Tasmanian Temperate Forests | One Earth
Tasmanian Temperate Forests

Tasmanian Temperate Forests

Image credit: Courtesy of Arvid Olson

Tasmanian Temperate Forests

The ecoregion’s land area is provided in units of 1,000 hectares. The protection goal is the Global Safety Net (GSN1) area for the given ecoregion. The protection level indicates the percentage of the GSN goal that is currently protected on a scale of 0-10. N/A means data is not available at this time.

Bioregion: East Australian Temperate Forests & Mountain Shrublands (AU3)

Realm: Australasia

Ecoregion Size (1000 ha):

2,329

Ecoregin ID:

178

Protection Goal:

61%

Protection Level:

3

States: Australia

Eastern Tasmania’s drier eucalypt forests are more similar to those of Southeast mainland Australia than they are to the island’s western rainforests. Eucalypt woodlands, wombats, wallaby, kangaroo, echidnas, and platypus are shared with the mainland. Tasmanian devils, though, survive only in Tasmania in the absence of dingos. Tasmanian thylacines once hunted in these open woodlands with grassy and shrub understories maintained by Aboriginal fire-stick burning. 

The flagship species of the Tasmanian Temperate Forests ecoregion is the swift parrot. Image credit: JJ Harrison, Creative Commons

The ecoregion’s drier sclerophyll forest is commonly dominated by peppermint eucalypts (Monocalyptus) with diverse understories of drier habitat species, such as Acacia, Allocasuarina, and Exocarpos species. Eucalyptus amygalina, E. pulchella, and E. viminalis are among the 26 species (out of 29 on the island) that occur in this driest part of Tasmania. Allocasuarina and Callitris species can form dry woodlands along the coast. Callitris rhomboidea may grow to 30 m in fire-protected sites. The upper slopes of the highlands of Ben Lomond support wetter eucalypt forest, rainforest, and some heathlands and alpine vegetation. Eucalyptus globulus, E. brookeriana, and E. regnans prefer wetter sclerophyll forests. Tussock grasslands (Poa poiformis) occur in disturbed landscapes and offshore islands.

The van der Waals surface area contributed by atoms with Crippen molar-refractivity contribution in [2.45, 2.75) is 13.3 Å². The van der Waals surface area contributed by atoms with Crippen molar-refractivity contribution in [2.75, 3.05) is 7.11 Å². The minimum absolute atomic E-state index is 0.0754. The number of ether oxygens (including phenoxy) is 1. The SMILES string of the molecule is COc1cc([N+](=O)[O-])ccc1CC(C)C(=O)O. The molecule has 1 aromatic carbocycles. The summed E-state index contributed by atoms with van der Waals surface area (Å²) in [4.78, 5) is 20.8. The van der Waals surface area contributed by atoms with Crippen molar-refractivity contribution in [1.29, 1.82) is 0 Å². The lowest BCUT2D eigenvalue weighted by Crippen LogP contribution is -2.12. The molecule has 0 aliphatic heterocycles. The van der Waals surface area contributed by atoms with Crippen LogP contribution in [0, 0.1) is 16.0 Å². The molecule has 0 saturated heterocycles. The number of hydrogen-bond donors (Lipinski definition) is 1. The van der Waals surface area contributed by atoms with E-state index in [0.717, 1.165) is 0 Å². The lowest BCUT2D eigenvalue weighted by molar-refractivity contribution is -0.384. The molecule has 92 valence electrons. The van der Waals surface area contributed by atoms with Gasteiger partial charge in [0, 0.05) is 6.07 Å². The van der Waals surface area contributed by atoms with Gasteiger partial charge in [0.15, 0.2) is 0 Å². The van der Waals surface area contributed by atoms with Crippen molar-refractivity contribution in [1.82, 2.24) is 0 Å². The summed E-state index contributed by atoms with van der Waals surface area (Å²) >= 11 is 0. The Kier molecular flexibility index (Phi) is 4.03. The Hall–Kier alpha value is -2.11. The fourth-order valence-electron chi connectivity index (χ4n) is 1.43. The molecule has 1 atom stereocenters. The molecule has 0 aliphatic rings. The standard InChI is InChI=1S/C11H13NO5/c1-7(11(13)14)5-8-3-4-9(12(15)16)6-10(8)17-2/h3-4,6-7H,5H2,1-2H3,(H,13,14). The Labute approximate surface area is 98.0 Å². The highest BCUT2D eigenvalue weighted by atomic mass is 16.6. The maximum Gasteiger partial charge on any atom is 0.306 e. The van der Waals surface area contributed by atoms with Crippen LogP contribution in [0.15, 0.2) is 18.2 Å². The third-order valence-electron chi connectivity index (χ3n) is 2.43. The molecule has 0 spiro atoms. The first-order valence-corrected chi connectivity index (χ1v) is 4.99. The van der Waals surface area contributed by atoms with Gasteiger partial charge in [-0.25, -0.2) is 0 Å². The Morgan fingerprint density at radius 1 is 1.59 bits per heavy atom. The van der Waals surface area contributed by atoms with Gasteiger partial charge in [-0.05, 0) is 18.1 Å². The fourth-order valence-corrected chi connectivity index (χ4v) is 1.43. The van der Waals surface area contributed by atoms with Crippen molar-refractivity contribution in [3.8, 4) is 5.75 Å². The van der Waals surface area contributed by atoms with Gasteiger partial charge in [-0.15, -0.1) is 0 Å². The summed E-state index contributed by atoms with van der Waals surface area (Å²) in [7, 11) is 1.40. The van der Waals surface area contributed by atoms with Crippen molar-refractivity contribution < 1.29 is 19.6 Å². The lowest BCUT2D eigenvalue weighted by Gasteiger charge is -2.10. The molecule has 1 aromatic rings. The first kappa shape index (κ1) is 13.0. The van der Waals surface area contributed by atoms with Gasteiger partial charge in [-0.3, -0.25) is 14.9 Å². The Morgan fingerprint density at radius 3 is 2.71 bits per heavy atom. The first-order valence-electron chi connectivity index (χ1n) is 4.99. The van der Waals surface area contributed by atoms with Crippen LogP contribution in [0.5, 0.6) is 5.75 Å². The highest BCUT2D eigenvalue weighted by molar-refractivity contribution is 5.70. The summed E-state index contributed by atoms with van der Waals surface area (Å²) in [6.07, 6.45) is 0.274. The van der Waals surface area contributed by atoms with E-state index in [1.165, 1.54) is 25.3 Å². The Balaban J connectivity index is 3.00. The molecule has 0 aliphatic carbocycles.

Tasmanian bettong. Image credit: JJ Harrison, Creative Commons

The ecoregion has been burned repeatedly by Tasmanian Aborigines for the last 12,000 years, creating open grassland savanna and fire-adapted vegetation. After Europeans arrived and fire-setting diminished, grassy woodlands shifted to shrubby forests over time. The Bass Strait and King islands had dry sclerophyll woodland, wet sclerophyll forest, heath formations, and some rainforest elements. Wilson’s Promontory in the southeast corner of mainland Australia supports a disjunct portion of this ecoregion, along with the Furneaux Group of islands.

Wombat. Image credit: JJ Harrison, Creative Commons

Larger mammalian herbivores include the red-necked wallaby (Macropus rufogriseus), eastern grey kangaroo (Macropus giganteus), and wombats (Vombatus ursinus tasmaniensis). Short-beaked echinda (Tachyglossus aculeatus), platypus (Ornithorhynchus anatimus), long-nosed potoroo (Potorous tridactylus), and the eastern barred bandicoot (Perameles gunnii) of grasslands are also shared with mainland faunas. Tasmanian bettong (Bettongia gaimardi) and little pygmy possum (Cercartetus lepidus) prefer drier forests. Spotted-tail quoll (Dasyurus maculatus) and eastern quoll (D. viverrinus) are resident. Flinders Island has a subspecies of wombat (V. U. Ursinus).